Existing Storage Infrastructure is the Bottleneck for AI

There is little question that storage and I/O are hot topics once again with the arrival of a host of new technologies that displaced the tried and true from decades past (disk, bulky parallel file systems, etc.).

This new array of tech, when coupled with the demanding and different workloads AI training and present, adds a pressing quality to storage startups that might have been too early to market if not for deep learning. These include storage startups coupling 3DXPoint and QLC flash as well as NVME over fabrics.

There are only a few such startups and we tried to integrate them into the storage and I/O section of The Next AI Platform event in May to provide a well-rounded view of how storage shifts with AI in the mix. Among those startups we interviewed live on stage at the sold-out event was Vast Data, whose founder and CEO, Renen Hallak, gave us a look inside how their company blended new and old to match emerging demand.

“Existing storage infrastructure is the bottleneck for AI,” Hallak told the audience.

“AI has been rejuvenated in the last few years and leans on some very old ideas and algorithms with a lot of new computation and lots of very fast access to massive datasets. Those are key pieces to AI’s success. But existing storage systems weren’t built for these workloads. HPC has been thrown onto the storage stage but HPC workflows are pretty much the opposite of AI workflows,” he explains.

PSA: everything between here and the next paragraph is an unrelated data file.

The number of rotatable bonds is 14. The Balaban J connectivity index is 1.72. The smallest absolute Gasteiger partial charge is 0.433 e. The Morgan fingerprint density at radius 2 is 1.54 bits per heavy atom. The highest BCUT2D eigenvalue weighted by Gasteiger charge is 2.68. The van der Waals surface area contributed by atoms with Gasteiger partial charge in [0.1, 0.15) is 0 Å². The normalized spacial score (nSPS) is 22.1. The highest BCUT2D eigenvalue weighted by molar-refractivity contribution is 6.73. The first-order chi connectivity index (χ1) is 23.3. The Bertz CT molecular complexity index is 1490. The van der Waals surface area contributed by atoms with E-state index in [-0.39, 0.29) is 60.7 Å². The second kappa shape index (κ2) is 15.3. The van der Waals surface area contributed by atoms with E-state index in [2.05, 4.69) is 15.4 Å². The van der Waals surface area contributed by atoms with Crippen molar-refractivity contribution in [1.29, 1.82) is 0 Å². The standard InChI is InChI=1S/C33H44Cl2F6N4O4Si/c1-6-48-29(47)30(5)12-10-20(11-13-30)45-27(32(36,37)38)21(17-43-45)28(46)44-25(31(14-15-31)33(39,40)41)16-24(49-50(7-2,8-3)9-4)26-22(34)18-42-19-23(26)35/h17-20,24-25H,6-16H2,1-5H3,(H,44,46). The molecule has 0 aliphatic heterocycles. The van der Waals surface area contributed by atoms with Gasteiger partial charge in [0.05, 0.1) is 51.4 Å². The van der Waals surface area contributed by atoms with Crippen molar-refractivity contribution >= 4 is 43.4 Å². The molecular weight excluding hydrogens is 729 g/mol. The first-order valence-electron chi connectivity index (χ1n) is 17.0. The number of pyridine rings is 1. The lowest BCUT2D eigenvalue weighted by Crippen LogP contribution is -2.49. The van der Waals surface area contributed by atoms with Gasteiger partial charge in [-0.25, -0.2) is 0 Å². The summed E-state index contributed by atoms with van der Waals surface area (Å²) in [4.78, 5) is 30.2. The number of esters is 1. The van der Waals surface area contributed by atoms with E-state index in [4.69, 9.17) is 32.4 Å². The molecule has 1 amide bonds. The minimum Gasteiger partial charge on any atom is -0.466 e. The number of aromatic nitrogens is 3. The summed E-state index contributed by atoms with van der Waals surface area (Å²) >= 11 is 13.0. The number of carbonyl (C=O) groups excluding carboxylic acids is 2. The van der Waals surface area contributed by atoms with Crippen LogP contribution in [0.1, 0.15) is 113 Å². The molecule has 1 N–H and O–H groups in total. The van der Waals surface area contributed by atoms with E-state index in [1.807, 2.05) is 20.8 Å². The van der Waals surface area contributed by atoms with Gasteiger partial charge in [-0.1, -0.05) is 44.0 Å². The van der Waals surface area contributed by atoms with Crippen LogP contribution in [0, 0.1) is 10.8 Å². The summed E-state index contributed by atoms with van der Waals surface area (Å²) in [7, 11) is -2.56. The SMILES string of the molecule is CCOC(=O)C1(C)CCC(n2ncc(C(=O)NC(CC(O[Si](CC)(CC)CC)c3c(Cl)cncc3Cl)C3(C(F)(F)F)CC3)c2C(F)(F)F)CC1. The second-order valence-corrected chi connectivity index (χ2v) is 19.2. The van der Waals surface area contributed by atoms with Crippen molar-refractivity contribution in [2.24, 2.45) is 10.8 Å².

“Traditional storage systems were always scale limited because of the way they were architected. NVMe over fabrics was one of the best new technologies that enabled us for the first time to build disaggregated shared-everything architectures. That shared-everything approach is key because it allows us to scale to tens or even hundreds of thousands of nodes under a single name space without partitioning data or needing to compromise on the linear uplift of performance,” Hallak adds.

“In the old workloads where you had to burst the data down very quickly without the need to read much of it, burst buffers and caching layers worked well. But for these new random read workloads that span sometimes hundreds of petabytes you need fast access to the entire dataset. The big challenge there is not performance, it’s cost. Because flash is a lot more expensive than disk and to build a multi-petabyte flash store you need new technology that lowers cost significantly.”

He says Vast Data’s advantage is that they started late. “We had a glimpse of the requirements for these new workloads in AI but also glimpses at some of the new technologies that, when architected properly, could answer the challenges.”

For a more in-depth look at Vast’s tech under the hood, check out this deep dive from earlier this year.

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